Margaux Lazarin, D.O., M.P.H., provides comprehensive family health services, including osteopathic manipulation, at a community health center in the Bronx, N.Y. She is actively involved in teaching residents and medical students to deliver evidenced-based care to underserved communities.
Help Wanted: Swelling Med School Enrollments Boost Need for Preceptors
Although everyone's medical school experience is unique, there are some things that most of our educational years had in common. Most of us trained at large academic medical centers with every subspecialty close at hand. This specialty-focused approach can result in an environment in which medical students -- who often are still pondering their specialty choice -- see deliveries that are done mostly by OBs, pediatric care that is almost exclusively provided by the pediatrics department and, meanwhile, family medicine is relegated to routine, in-office care.
Although there are institutions where this is not the case, what I hear from colleagues and medical students across the country is that in many locations, one or more of these scenarios presents a real problem. Barriers like these make it difficult for medical students to see the true scope and nature of family medicine and to appreciate the opportunities the specialty has to offer.
|The Hippocratic Oath includes a pledge to teach medicine to the next generation. Here I am reviewing results from a fetal monitor with University of Kansas medical student Jessica Parrish at my practice in Stockton, Kan.|
So how can family physicians who enjoy a richer, more comprehensive style of practice help? It's deceptively simple: We can show students what we do every day.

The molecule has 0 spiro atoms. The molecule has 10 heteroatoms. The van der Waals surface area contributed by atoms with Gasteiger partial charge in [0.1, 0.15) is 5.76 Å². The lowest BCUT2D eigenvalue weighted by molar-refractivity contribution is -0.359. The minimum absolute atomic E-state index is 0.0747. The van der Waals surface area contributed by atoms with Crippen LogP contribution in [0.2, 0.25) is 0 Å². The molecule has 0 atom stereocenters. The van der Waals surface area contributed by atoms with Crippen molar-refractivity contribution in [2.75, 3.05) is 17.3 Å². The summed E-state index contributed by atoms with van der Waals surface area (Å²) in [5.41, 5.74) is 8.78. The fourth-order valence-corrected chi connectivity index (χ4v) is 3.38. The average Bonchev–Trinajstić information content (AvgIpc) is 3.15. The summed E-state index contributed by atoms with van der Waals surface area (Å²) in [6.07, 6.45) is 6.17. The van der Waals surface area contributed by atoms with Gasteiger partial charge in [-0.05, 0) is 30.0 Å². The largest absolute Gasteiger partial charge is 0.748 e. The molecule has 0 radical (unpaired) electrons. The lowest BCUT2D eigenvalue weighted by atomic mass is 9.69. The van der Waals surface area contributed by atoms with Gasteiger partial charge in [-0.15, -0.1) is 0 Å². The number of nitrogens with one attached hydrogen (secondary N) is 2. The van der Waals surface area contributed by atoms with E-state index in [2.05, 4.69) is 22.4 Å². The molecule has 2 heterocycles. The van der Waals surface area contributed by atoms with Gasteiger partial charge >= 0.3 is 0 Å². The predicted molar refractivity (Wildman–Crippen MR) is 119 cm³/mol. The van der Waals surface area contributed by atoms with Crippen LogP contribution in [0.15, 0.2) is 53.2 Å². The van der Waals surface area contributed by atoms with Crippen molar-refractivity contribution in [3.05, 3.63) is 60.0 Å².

With the marked growth in the number of medical schools and med school enrollment seen in the past few years, there is a bigger need than ever for preceptors. A new report from the Association of American Medical Colleges summarized the results of an online survey designed to gain insight into the experiences of allopathic and osteopathic medical schools, as well as nurse practitioner and physician assistant programs, regarding clerkship or clinical training sites. Across all four disciplines, most respondents had experienced increasing difficulty obtaining clinical training sites, and at least 80 percent of respondents in each discipline were concerned about the modest number of training sites available to them.
For most, respondents finding a primary care training site presented the greatest challenges, and up to 60 percent of allopathic programs reported difficulty locating family medicine sites.
The result? More than half of allopathic schools and nearly 75 percent of osteopathic schools are expanding the radius of their site searches, and more than half of all respondents from allopathic schools are using clinical simulations to help fill in the gaps.